What then could possibly go wrong as the inked-in number three departs for Australia this week to try to recreate his own history and write a unique chapter in England's?
It was in the first Test at Brisbane in November 2010 that Trott combined with his future captain Alastair Cook in a record and unbroken triple-century second-wicket stand to emphatically ensure an ominous tide turned against Australia.
Trott was rewarded not just with his part of the Ashes glory over the following two months but then his sport's most prestigious individual annual accolade as the International Cricket Council's Test match player of the year.
Yet three years on, for the first time since the 2009/10 tour of his native South Africa, there are - arguably - questions to answer.
Trott cut an unfamiliar and frantic figure when he concluded his first Test trip away with England with scores of five and eight in a landslide Johannesburg defeat four winters ago.
Those brief innings were a world away from his Ashes-clinching debut hundred at the Oval four months earlier, and what has followed in almost the entirety of his Test career to date.
In that context of relentless run-churning, however, Trott's 2013 summer has proved fallow - 293 at a shade under 30 falling significantly short of the admirable standards he has set, and England supporters have simply come to expect.
If there are signs of vulnerability, Australia have not been slow to publicly declare them as they seek to widen the "cracks" coach Darren Lehmann claims to have spotted in England's batting.
For England and Trott, headline evidence of a 3-0 home victory - and the prospect therefore of a fourth successive Ashes series success this winter - is an obvious counter to Aussie bluster.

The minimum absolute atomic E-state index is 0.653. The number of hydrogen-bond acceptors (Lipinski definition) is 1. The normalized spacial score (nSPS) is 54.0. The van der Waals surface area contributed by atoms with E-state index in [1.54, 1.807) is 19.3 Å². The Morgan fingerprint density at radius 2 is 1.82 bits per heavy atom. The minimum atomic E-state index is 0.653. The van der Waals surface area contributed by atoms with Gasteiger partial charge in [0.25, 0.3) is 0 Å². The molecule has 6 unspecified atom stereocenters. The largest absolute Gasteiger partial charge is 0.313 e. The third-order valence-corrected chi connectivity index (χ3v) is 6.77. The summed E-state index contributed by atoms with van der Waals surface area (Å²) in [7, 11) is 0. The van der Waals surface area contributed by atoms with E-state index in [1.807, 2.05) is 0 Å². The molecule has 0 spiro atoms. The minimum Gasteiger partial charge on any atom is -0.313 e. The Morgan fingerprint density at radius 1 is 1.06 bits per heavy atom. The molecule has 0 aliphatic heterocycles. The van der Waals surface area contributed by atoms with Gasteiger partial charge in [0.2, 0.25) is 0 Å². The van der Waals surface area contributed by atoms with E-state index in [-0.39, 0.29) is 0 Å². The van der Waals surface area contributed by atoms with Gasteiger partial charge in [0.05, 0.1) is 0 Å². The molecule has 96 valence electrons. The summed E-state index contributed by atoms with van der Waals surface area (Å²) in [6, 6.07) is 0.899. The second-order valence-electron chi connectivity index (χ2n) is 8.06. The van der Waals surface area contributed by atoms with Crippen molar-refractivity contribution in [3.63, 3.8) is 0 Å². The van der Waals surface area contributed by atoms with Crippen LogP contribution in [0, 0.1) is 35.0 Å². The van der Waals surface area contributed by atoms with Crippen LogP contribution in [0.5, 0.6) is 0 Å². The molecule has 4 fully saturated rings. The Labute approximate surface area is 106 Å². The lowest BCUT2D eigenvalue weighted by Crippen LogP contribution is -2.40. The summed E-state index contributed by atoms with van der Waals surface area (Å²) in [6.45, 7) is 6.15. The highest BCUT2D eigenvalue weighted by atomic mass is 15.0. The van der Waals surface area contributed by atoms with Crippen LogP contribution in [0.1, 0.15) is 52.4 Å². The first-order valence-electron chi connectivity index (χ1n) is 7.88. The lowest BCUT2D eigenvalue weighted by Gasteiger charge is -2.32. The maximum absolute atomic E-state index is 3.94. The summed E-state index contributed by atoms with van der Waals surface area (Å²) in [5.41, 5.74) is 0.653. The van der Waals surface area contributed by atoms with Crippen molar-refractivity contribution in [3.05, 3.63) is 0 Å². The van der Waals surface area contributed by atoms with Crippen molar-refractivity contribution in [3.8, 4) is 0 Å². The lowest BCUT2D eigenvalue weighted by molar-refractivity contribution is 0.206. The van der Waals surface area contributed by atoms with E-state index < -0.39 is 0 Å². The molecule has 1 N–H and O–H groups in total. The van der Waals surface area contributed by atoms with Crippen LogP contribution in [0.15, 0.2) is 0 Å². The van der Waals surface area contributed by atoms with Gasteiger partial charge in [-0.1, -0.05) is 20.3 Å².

Trott is not in denial about his relatively modest summer, though, or the challenge that lies ahead.
"I pride myself on working hard and putting a high value on my wicket," he said.
"I hope I can get out to Australia and do that again, like I've done in the past."
Previous success is no guarantee of a repeat, but he will still draw measured encouragement from the fact that this England team - almost to a man, albeit with a new captain after Andrew Strauss' retirement - have been there and done it already.
"It is incredibly difficult. Things went our way," Trott said of 2010/11.
"I think it's going to be a lot tougher.
"I think it's important to go there thinking it's going to be tougher, so that if it isn't it's a bit of a surprise. It's better than going to Australia thinking it's going to be easy.
"It's a pretty hostile place, a very difficult place to play cricket if you're not winning."
Trott treasures the success he has already had with his adopted country, but knows a second slice down under will have to be hard-earned.
"I'm very proud," he said. "Just to be part of the squad that wins there and creates history, having not won for so long, was fantastic.
"That's something you'll always cherish.
"But going there expecting to do the same I think would be a bit naive."
He is speaking both individually and collectively.
Australia have delighted in identifying chinks in the armoury, and have cited lbw - there were two such dismissals for Trott in the final Test at the Oval, to left-armers Mitchell Starc and James Faulkner - as their likely starting point.
Trott's trusted front-foot method of walking at the ball and precisely picking off anything slanted into him has long proved highly effective against the world's best bowlers.
Whether a technical update is in order to stay ahead of the game will be for him and his coaches to decide, after Mitchell Johnson also troubled him in the NatWest Series - this time with the short ball. Whatever is required, Trott will not be shy of putting in the hours of practice and will never fail for lack of commitment.
He has made a prime virtue of hard work and attention to every detail, and at 32 is still regularly first in and last out of the nets whenever he has the opportunity.
"Having played cricket for long enough, you realise things aren't always set in stone - and nothing's given to you," he said.
"No one's got a divine right to go into any match thinking they're going to score runs."